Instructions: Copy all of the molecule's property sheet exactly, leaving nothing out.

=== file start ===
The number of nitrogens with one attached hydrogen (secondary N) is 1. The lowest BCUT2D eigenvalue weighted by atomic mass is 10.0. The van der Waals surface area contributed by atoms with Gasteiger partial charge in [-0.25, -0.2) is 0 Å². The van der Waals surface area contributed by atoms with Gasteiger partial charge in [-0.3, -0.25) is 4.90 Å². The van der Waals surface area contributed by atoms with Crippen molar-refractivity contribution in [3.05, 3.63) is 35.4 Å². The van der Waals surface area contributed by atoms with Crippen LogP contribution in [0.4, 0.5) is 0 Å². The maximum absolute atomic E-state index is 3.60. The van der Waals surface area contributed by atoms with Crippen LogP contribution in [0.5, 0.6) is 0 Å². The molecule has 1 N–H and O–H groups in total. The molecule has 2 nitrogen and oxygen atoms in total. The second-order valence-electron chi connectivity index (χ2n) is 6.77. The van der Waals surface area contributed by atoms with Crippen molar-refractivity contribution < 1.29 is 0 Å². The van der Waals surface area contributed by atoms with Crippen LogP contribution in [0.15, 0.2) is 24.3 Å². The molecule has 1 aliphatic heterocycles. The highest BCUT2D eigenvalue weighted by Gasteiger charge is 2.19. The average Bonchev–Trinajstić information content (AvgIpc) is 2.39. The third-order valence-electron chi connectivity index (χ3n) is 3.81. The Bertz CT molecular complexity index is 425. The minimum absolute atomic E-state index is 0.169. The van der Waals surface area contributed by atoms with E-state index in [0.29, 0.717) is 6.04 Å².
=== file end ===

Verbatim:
The number of nitrogens with one attached hydrogen (secondary N) is 1. The lowest BCUT2D eigenvalue weighted by atomic mass is 10.0. The van der Waals surface area contributed by atoms with Gasteiger partial charge in [-0.25, -0.2) is 0 Å². The van der Waals surface area contributed by atoms with Gasteiger partial charge in [-0.3, -0.25) is 4.90 Å². The van der Waals surface area contributed by atoms with Crippen molar-refractivity contribution in [3.05, 3.63) is 35.4 Å². The van der Waals surface area contributed by atoms with Crippen LogP contribution in [0.4, 0.5) is 0 Å². The maximum absolute atomic E-state index is 3.60. The van der Waals surface area contributed by atoms with Crippen LogP contribution in [0.5, 0.6) is 0 Å². The molecule has 1 N–H and O–H groups in total. The molecule has 2 nitrogen and oxygen atoms in total. The second-order valence-electron chi connectivity index (χ2n) is 6.77. The van der Waals surface area contributed by atoms with Crippen molar-refractivity contribution < 1.29 is 0 Å². The van der Waals surface area contributed by atoms with Crippen LogP contribution in [0.15, 0.2) is 24.3 Å². The molecule has 1 aliphatic heterocycles. The highest BCUT2D eigenvalue weighted by Gasteiger charge is 2.19. The average Bonchev–Trinajstić information content (AvgIpc) is 2.39. The third-order valence-electron chi connectivity index (χ3n) is 3.81. The Bertz CT molecular complexity index is 425. The minimum absolute atomic E-state index is 0.169. The van der Waals surface area contributed by atoms with E-state index in [0.29, 0.717) is 6.04 Å².